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A Confederacy of Dunces, Dunces With Wolves

A Confederacy of Dunces, Dunces With Wolves

I love the title of this album -- it was the best laugh I had all day. The last Dunces album was full of gentle laughs in the face of postadolescent insecurity. This collection is more mature, more honest and more downright pop. The Dunces are sounding more and more like another wonderful atternative pop act, Shoes. Tunesmith John Dunbar has reached well beyond the Randy Newman tongue-in-cheek school of writing he displayed in his earlier songs; Dunbar just comes out and says it, and he's got plenty to say.
East Coast Rocker, 12/11/91

The Orion folks don't seem to have much of a sense Of humor, considering how they filed suit against a West Coast restaurant chain for an advertising that poked fun at Kevin Costner's cowboys and Indians epic. Well, then, more power to A Confederacy Of Dunces! Their second album, Dunces With Wolves, not only alludes to the movie's name, but their founding member, John Dunbar, suffers the peculiar coincidence of having the same name as Costner's character. His timing couldn't have been better, then for his first album, featuring his songwriting lunacy and bandmates Joe Pampel, Michael Deff McClung, Sean Grissom and Phoebe Legere. Too fun to be suppressed by stuffed shirts and other assorted penguin types.
The Hard Report, 10/04/91

Funniest album title/concept of the year (if not the '90s) comes from the Queens-based, Kinksy quartet A Confederacy of Dunces, which just self-released its second disc, Dunces With Wolves, on its Old School label. But what elevates this from being just another cute-bordering-on-annoying pun is that the Dunces are fronted by one John Dunbar, who "shares" said moniker with the Oscar-winning noble white guy portrayed by Joe Montana-lookalike Kevin Costner in Dances With Wolves. Of course, this all wouldn't be worth a damn, let alone an item, if Dunbar didn't write damn good songs, and if the Dunces weren't a damn good band.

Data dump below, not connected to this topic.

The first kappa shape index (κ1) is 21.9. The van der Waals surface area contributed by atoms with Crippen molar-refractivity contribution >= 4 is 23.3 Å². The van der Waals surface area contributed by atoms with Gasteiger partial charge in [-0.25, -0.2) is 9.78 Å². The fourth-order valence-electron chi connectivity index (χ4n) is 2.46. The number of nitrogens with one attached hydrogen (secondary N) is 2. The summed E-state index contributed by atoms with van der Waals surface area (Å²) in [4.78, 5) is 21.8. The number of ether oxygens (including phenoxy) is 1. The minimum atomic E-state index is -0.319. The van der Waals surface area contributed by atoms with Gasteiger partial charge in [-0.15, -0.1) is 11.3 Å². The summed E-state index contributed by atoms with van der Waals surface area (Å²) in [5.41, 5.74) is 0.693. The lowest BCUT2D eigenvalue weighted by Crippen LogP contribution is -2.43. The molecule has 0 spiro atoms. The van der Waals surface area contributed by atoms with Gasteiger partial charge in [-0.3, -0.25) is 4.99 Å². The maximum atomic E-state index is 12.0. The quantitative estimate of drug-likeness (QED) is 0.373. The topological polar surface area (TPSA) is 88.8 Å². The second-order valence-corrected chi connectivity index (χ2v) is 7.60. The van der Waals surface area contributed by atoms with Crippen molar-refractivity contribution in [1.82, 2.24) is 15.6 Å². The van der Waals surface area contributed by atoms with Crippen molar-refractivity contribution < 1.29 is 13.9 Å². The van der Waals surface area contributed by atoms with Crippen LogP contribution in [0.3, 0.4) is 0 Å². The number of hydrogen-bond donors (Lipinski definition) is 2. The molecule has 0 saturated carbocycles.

Pulse!, 12/91

A Confederacy of Dunces (who at present fall somewhere in between fellow New Yorkers Too Much Joy and the Kinks) return with Dunces with Wolves (Old School Records). John Dunbar's Ray Davies-like voice is complemented by some great guitar playing by Joe Pampel and great drumming by Aviars Smits (who was a member of perhaps the only Latvian rockband). Bassist Michael Duff McClung was also a member of Pilgrim Soul (Pampel, Smits, McClung are all new members because Dunbar had an amiable parting of the ways with his original band.) Most of the songs are Dunbar's sketches of life concerning people you might know; the girl who has to settle for less in "Fine Art of Settling," the guy who is so cheap in "Mr. Stinginess." Dunbar claims that much of his material comes from his small home town of Sunnyside, New York,but that it could just as well as come from New Orleans (where Mr. O'Toole wrote his hilarious book).
University of New Orleans Driftwood, 10/24/91